I have two courses of action here both are just fine one is easier both are likely the same strength.

Option 1: Cut the last trust cross member and install one going the other way (really easy) Likely my choice
Option 2: Cut the last truss cross member and sheet the last rib truss area with 1/16″ ply cut the hole for the control tube

Time spent 6 hours
Total time spent 70 hours


Finished up left wing root strap drilling

January 28, 2010

Today I cleaned up all the excess glue on the fore and aft spars on the left wing with a file in preparation to mark and drill the holes for the metal wing root strap. I basically did the same thing as I did on the right wing that is marking the 1/2″ up and 1/2 inboard hole and then placing the whole thing in the drill press. I then drilled out the other three holes in the drill press using the strap as a guide. It went pretty quickly (the drilling that is, the cleaning up of the glue took forever). I then spent some time filing the excess glue off the I-strut doublers in preparation to drill and install the flying wire crush plates.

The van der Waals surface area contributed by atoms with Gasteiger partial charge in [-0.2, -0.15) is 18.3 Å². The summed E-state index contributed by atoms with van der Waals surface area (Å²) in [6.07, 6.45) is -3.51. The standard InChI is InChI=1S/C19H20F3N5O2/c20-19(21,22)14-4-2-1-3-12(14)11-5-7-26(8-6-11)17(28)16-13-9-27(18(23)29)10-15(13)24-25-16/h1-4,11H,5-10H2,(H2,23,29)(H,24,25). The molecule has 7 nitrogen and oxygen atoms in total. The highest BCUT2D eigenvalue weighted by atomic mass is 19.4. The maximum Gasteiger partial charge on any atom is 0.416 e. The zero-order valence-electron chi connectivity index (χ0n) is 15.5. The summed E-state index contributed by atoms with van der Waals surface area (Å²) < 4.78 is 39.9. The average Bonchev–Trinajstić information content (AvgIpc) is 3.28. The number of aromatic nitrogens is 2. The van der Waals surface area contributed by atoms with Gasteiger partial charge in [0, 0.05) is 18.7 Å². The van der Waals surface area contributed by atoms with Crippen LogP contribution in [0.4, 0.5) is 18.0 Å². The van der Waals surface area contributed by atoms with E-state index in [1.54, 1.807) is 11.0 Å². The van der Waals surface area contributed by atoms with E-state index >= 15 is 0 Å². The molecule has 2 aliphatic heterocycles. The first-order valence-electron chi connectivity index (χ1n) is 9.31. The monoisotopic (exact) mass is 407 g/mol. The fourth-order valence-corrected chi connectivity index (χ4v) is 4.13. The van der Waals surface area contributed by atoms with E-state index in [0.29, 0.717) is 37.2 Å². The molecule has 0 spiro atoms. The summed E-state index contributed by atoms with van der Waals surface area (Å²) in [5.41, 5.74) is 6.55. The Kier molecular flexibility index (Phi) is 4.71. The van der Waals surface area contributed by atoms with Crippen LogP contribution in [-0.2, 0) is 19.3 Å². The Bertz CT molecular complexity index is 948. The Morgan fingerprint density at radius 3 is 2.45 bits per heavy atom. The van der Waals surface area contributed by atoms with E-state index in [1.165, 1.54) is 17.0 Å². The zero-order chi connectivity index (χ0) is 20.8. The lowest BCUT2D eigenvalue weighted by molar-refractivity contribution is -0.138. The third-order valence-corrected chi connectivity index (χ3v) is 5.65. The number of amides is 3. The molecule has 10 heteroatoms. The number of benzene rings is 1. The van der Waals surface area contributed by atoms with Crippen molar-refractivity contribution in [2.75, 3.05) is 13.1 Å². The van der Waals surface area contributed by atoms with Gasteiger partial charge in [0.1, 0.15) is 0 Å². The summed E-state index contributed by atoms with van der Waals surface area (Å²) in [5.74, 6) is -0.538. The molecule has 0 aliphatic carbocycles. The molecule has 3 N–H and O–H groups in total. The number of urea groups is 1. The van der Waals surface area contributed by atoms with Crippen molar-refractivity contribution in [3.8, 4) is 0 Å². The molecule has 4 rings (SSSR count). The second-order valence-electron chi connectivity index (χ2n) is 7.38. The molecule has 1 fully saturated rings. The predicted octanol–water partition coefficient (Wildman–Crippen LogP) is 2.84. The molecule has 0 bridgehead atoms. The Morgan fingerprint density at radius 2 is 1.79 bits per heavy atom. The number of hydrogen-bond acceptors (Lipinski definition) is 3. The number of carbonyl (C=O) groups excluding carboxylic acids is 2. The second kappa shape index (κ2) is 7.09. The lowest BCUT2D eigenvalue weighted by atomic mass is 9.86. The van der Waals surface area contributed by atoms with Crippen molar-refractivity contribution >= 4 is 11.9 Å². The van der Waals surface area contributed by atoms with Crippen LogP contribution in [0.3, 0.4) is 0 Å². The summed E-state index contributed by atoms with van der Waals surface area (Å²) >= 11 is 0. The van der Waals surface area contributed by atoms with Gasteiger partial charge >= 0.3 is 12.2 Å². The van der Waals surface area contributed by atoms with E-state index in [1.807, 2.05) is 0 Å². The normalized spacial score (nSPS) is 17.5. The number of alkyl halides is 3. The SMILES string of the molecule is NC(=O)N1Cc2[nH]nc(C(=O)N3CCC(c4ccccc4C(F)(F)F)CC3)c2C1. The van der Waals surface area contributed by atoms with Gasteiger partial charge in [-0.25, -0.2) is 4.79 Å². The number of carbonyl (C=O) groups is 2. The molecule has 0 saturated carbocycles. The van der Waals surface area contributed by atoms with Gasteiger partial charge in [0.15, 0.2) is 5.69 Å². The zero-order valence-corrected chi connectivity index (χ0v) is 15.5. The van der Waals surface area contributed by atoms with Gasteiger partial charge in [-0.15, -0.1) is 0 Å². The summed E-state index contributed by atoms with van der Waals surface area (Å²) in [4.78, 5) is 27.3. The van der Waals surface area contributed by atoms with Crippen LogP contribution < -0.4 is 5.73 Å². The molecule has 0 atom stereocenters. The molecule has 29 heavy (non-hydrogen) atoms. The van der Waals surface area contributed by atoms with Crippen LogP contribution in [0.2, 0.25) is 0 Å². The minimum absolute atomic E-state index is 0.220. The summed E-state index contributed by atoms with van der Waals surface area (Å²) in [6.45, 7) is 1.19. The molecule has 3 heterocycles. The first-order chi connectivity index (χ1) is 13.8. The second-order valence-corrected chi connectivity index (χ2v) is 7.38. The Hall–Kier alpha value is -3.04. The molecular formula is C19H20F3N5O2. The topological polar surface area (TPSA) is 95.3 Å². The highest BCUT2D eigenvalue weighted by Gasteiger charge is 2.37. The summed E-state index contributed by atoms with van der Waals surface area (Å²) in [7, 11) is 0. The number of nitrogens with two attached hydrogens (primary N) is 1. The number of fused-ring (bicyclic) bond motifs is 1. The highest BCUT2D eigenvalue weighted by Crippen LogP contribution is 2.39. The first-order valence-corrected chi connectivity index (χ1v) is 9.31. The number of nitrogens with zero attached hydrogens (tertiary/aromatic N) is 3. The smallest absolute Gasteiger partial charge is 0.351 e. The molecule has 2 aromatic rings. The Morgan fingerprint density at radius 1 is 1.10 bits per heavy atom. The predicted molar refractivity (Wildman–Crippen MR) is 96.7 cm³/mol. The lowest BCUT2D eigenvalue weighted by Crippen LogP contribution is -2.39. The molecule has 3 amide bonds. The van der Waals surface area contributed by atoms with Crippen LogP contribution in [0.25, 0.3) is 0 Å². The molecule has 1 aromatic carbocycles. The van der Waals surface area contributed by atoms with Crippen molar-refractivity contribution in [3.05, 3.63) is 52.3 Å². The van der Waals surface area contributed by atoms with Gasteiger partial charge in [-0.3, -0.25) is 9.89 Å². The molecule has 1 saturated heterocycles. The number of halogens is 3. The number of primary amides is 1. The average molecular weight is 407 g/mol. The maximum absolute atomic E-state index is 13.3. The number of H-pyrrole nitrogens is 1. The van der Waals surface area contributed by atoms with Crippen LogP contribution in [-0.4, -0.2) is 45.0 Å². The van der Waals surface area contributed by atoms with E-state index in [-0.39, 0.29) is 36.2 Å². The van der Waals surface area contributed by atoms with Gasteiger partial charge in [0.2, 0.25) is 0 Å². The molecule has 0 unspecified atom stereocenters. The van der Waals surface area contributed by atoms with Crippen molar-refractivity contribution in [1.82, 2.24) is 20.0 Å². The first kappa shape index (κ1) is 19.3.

After I did all that I started playing with the 90deg bell crank and the aileron hinge location. The bell crank is going to be very close to the drag wire. I will need to talk to Raven about how to orient this. No pictures today as I have taken some for the right wings and it is the same just mirrored.

Time spent 3.0 hours
Total time spent 64 hours


Drilling the spar root straps

January 27, 2010

Today I spent a fair amount of time figuring out how I was going to drill these holes straight. Finally I just decided to put the hole wing in my drill press. It worked out awesome the holes were nice and straight and lined up just right.